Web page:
Removing Confederate Statues Is Not ‘Erasing History’
The battle over Confederate statues that was resurrected by the violence in Charlottesville is off the front pages, but that doesn't mean it's over quite yet.
While the violence in Charlottesville that occurred in the wake of a rally to “protect” a statute of Robert E. Lee that city officials have since covered with a tarp in anticipation of its eventual removal, the debate over what to do about Confederate memorials and statutes around the South has continued. Most recently, the Dallas City Council voted yesterday to remove a statute dedicate to General Lee from its place of honor in the city and the National Cathedral in Washington, D.C. has decided to remove stained glass depicting Robert E. Lee and Stonewall Jackson. These efforts have been criticized by many on the right, including Vice-President Pence, who argue that removing the statues somehow constitutes an effort to erase history. As The Washington Post’s Paul Waldman notes, however, this argument is an utter fallacy that ignores the reality of what erecting a statute means:
Nobody advocating for the removal of a statue of Robert E. Lee or changing the name of a highway honoring Jefferson Davis believes that we should erase those men from history. Quite the contrary; they should be remembered and understood, for exactly who they were, what they believed and what they fought for.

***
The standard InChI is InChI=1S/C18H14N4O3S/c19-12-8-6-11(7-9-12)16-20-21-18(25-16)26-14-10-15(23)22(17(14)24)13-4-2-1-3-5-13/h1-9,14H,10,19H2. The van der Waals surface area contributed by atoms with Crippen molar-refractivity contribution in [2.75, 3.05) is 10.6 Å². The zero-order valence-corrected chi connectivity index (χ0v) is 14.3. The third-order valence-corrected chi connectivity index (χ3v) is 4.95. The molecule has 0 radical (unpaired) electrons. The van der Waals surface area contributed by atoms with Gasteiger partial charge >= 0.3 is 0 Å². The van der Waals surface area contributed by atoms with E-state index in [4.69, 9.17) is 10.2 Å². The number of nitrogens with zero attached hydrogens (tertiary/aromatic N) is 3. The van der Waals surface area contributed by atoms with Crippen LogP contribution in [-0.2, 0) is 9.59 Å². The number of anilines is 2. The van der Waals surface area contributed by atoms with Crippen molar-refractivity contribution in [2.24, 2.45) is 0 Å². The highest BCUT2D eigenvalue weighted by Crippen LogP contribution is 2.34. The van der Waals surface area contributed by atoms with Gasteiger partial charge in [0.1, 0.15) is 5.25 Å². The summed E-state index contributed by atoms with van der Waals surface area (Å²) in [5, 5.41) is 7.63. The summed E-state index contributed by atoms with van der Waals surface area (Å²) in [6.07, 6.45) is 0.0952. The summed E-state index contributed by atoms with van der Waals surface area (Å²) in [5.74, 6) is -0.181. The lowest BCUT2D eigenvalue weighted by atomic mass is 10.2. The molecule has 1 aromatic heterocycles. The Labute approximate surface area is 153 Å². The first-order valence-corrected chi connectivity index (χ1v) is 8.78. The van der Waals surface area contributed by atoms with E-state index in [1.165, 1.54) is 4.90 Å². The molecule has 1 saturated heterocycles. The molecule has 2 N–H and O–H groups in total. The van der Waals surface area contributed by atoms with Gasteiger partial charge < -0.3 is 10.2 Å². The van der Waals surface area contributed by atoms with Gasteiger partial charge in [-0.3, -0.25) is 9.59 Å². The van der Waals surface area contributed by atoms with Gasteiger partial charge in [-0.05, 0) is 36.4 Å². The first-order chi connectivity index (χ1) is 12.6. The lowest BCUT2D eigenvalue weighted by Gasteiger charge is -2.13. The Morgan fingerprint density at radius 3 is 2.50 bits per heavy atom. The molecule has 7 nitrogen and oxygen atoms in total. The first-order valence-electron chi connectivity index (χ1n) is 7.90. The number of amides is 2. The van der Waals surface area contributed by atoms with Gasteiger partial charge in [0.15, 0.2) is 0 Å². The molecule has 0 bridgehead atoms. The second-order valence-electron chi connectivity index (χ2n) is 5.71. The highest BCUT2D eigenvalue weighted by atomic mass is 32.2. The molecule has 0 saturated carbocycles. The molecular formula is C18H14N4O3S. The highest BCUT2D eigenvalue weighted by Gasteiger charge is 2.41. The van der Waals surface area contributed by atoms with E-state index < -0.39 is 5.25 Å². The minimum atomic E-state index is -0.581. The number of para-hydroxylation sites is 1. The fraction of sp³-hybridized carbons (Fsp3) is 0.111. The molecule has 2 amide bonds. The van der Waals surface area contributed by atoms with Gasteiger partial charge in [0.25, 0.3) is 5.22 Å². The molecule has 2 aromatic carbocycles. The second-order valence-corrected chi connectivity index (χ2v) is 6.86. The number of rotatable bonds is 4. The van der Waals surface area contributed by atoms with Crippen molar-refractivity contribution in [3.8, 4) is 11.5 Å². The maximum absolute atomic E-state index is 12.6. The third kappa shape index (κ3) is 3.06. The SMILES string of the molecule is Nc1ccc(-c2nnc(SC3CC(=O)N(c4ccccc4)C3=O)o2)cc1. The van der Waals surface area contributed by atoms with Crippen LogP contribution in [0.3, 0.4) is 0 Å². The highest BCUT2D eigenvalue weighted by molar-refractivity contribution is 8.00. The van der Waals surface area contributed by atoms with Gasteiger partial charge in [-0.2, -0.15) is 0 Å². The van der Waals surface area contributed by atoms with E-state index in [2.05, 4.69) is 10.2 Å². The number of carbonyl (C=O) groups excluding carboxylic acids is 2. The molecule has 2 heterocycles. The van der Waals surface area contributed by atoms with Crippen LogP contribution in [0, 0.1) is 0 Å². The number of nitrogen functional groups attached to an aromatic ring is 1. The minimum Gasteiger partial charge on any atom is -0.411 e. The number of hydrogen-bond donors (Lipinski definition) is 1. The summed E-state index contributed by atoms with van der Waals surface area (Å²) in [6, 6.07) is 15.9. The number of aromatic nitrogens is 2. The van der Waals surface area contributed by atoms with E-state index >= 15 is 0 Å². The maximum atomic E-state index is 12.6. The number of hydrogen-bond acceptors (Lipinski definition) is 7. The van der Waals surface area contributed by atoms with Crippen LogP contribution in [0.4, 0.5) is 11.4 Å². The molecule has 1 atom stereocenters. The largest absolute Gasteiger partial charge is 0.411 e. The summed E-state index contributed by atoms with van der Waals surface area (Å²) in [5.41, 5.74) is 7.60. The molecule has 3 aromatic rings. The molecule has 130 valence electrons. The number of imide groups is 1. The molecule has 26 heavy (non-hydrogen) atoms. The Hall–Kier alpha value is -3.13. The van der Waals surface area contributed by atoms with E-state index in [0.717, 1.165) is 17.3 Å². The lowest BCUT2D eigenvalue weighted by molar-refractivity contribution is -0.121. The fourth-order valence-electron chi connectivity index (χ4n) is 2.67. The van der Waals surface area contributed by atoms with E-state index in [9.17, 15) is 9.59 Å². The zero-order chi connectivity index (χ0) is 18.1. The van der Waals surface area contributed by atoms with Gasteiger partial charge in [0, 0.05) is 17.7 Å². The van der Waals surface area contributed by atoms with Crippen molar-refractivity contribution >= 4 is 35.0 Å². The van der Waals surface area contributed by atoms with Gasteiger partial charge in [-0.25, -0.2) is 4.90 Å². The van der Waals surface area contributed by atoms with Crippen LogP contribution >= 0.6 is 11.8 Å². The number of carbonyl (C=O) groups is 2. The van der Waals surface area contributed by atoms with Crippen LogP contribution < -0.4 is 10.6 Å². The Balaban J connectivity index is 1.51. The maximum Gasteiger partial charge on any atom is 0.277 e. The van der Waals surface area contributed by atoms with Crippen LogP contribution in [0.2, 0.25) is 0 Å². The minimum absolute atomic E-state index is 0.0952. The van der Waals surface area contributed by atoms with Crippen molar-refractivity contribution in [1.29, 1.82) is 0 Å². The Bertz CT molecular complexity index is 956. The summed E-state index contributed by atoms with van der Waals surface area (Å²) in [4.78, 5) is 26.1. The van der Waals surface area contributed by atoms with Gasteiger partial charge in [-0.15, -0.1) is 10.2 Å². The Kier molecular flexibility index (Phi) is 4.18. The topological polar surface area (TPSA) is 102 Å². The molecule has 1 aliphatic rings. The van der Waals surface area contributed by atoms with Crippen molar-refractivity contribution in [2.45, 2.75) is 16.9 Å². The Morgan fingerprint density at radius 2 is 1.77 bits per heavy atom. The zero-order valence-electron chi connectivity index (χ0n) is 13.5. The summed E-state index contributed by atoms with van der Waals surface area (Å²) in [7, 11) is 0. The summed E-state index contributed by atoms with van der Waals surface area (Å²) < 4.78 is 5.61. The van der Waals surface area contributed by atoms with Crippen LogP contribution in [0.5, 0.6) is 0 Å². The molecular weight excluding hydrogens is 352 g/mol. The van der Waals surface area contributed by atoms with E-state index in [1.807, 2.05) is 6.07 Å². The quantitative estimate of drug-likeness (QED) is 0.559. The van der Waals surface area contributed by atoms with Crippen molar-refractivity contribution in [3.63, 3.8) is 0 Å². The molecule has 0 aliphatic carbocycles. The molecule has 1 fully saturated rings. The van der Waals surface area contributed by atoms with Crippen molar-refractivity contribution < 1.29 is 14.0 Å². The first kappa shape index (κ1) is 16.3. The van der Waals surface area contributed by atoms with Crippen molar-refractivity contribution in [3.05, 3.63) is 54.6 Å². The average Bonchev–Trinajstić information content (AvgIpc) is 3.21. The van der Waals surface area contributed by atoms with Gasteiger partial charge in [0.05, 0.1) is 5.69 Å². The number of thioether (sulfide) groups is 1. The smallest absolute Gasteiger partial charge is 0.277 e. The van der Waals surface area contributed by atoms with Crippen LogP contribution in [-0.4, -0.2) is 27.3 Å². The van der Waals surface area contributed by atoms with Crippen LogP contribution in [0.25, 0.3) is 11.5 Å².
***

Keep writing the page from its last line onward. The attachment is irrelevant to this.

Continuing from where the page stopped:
Defenders of Confederate statues want us to believe not only that a statue is the only way to remember a historical figure, but also that a statue is value-neutral. It’s just “history,” not a commentary on the righteousness of the cause for which those men fought. This, too, is completely ludicrous. We don’t put up statues simply to say “Here’s a thing that happened.” If we did, there would be statues of O.J. Simpson and Balloon Boy. We put up statues to honor, venerate and exalt the people who we are commemorating. There’s no clearer way to say “This person is a hero whose acts we celebrate” than putting up a statue of them.